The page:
Imagine if Microsoft had come out with all the good things in .NET, but said that in order to use it, we all had to learn a new language. Lots of people might have never even given it an honest look unless forced by their employers.Making it available for all languages makes it seem less like the chore of learning a new language and more like the excitement of receiving a new library with tens of thousands of functions that will make your life as a developer easier.
Assemblies are the means of packaging and deploying applications and components in .NET. Just like a compiled application or component today, assemblies can be made up of either single or multiple files. An assembly contains metadata information (covered in the next section), which is used by the CLR for everything from type checking and security to actually invoking the components methods. All of this means that you don't need to register .NET components,
unlike COM objects.
Metadata is the feature that lets the CLR know the details about a particular component.The metadata for an object is persisted at compile time and then queried at runtime so that the CLR knows how to instantiate objects, call their methods, and access their properties.Through a process called reflection, an application can interrogate this metadata and learn what an object exposes.This is similar to the way IDispatch and type libraries work in COM.
Unlike COM, where the information about a component can be found in type libraries and the Registry, where it is only associated with the actual component, .NET metadata is stored within the component itself in a binary format packaged inside the assembly.The metadata contains a declaration for every type and a declaration, including names and types, for all of its members (methods, fields, properties, and events). For every method implemented by the component, the metadata contains information that the loader uses to locate the method body. It is also possible (but not required) for the creator of a class type to associate help text and comments with a method or parameter in the metadata, similar to the way that information can be associated with a component using information within the IDL in the COM world.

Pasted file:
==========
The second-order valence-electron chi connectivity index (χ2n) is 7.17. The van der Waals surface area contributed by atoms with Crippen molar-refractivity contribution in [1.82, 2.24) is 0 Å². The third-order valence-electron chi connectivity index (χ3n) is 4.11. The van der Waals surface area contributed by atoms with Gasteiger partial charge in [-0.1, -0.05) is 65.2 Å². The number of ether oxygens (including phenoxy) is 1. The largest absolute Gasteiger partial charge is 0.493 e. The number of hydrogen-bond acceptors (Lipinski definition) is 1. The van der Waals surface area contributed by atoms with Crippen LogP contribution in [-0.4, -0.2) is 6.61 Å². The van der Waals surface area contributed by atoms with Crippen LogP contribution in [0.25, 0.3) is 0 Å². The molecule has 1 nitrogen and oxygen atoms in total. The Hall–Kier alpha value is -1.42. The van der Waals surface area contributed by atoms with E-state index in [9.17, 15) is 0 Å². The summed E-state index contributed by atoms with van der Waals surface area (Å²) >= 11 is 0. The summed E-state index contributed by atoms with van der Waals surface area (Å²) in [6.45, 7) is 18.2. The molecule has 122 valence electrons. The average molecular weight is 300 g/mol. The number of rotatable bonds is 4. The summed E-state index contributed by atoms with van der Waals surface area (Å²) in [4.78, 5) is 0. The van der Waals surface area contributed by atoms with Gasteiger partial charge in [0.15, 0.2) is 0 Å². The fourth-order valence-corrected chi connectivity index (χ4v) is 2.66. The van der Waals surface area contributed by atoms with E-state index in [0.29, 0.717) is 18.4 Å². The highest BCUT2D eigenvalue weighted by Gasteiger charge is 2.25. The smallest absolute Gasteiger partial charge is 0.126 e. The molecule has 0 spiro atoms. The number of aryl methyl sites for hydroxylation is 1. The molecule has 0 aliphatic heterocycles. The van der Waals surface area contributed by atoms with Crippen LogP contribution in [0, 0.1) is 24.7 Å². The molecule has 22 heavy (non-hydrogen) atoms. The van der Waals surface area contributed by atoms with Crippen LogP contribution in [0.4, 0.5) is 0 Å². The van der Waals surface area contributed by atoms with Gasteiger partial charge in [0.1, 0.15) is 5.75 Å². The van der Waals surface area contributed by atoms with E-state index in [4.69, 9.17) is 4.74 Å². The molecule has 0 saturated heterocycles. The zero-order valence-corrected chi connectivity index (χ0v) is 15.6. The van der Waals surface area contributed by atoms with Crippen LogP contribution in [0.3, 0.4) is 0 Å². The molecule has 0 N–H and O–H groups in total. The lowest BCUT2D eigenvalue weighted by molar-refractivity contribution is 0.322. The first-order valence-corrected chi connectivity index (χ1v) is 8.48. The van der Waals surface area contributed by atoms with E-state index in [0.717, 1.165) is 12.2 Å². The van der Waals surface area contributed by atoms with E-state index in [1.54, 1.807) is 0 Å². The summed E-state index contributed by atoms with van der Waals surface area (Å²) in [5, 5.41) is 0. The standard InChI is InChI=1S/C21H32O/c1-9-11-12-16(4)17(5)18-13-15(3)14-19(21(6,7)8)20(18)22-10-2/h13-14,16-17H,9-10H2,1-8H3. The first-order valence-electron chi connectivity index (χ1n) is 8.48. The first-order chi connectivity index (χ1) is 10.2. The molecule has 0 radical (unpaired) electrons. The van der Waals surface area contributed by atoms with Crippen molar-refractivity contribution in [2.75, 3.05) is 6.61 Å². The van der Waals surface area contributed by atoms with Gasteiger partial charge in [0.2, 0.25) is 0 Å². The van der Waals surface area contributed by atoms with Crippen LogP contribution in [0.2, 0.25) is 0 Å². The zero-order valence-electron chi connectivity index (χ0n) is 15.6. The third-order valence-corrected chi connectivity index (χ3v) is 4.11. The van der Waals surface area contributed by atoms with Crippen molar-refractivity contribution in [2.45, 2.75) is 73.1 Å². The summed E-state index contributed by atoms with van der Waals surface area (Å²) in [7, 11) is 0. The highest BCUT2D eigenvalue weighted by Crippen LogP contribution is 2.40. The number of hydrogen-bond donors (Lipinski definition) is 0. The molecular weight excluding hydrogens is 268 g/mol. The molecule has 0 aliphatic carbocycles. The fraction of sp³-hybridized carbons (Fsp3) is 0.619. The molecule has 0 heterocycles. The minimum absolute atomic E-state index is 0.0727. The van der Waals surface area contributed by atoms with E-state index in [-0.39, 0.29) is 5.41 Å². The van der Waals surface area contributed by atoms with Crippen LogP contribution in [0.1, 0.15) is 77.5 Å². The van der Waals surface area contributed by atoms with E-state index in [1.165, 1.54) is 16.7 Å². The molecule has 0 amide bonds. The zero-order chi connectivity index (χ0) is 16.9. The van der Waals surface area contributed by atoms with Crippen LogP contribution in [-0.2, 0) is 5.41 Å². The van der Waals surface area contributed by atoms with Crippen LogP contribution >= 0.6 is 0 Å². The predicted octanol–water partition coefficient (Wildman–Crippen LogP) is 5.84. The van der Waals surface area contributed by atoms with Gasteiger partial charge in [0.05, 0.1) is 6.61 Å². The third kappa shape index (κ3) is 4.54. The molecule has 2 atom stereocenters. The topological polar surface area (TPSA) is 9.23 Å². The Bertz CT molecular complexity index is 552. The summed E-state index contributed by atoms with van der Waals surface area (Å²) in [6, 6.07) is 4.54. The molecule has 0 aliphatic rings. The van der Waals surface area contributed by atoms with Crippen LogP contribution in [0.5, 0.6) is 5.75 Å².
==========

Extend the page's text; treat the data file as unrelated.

Besides the low-level information described in this section, a component also includes information regarding its version and any culture information specific to the component.The culture information can be queried at runtime and used in developing localized applications. Look at the System.Reflection.AssemblyName class as a place to get started, and check out the CultureInfo class to see how extensive the culture support of .NET components can be.You can also use reflection to determine a components version, which might be useful if your application is dynamically loading components and needs to make adjustments for different versions.
Assemblies and Modules
.NET applications are deployed as assemblies, which can be a single executable or a collection of components.When you create a .NET application, you are actually creating an assembly, which contains a manifest that describes the assembly.
This manifest data contains the assembly name, its versioning information, any assemblies referenced by this assembly and their versions, a listing of types in the assembly, security permissions, its product information (company, trademark, and so on), and any custom attribute.